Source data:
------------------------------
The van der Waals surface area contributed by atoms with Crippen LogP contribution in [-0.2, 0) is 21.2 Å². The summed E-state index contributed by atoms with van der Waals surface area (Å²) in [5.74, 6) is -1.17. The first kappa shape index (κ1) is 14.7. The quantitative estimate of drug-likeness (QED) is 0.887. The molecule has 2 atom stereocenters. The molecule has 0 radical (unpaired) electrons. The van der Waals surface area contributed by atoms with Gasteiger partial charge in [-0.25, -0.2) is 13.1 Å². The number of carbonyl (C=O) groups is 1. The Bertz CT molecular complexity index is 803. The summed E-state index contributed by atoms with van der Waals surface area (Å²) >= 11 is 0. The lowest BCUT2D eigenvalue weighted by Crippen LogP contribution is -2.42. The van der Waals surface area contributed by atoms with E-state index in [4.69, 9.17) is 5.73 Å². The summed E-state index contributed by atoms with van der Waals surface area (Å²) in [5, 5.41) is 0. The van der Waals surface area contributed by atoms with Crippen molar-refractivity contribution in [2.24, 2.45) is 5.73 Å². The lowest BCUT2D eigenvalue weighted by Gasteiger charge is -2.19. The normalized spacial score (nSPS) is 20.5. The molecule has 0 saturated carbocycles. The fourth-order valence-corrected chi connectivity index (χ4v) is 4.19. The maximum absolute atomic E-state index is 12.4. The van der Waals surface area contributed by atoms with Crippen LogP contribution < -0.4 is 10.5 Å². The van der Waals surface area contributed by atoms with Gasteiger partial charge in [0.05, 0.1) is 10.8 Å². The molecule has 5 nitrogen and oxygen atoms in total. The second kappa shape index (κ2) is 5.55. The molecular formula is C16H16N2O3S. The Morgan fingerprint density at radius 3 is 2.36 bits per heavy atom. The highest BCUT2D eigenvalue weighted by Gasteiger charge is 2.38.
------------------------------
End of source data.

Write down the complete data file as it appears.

The van der Waals surface area contributed by atoms with Crippen LogP contribution in [-0.2, 0) is 21.2 Å². The summed E-state index contributed by atoms with van der Waals surface area (Å²) in [5.74, 6) is -1.17. The first kappa shape index (κ1) is 14.7. The quantitative estimate of drug-likeness (QED) is 0.887. The molecule has 2 atom stereocenters. The molecule has 0 radical (unpaired) electrons. The van der Waals surface area contributed by atoms with Gasteiger partial charge in [-0.25, -0.2) is 13.1 Å². The number of carbonyl (C=O) groups is 1. The Bertz CT molecular complexity index is 803. The summed E-state index contributed by atoms with van der Waals surface area (Å²) >= 11 is 0. The lowest BCUT2D eigenvalue weighted by Crippen LogP contribution is -2.42. The van der Waals surface area contributed by atoms with E-state index in [4.69, 9.17) is 5.73 Å². The summed E-state index contributed by atoms with van der Waals surface area (Å²) in [5, 5.41) is 0. The van der Waals surface area contributed by atoms with Crippen molar-refractivity contribution in [2.24, 2.45) is 5.73 Å². The lowest BCUT2D eigenvalue weighted by Gasteiger charge is -2.19. The normalized spacial score (nSPS) is 20.5. The molecule has 0 saturated carbocycles. The fourth-order valence-corrected chi connectivity index (χ4v) is 4.19. The maximum absolute atomic E-state index is 12.4. The van der Waals surface area contributed by atoms with Crippen LogP contribution < -0.4 is 10.5 Å². The van der Waals surface area contributed by atoms with Gasteiger partial charge in [0.05, 0.1) is 10.8 Å². The molecule has 5 nitrogen and oxygen atoms in total. The second kappa shape index (κ2) is 5.55. The molecular formula is C16H16N2O3S. The Morgan fingerprint density at radius 3 is 2.36 bits per heavy atom. The highest BCUT2D eigenvalue weighted by Gasteiger charge is 2.38.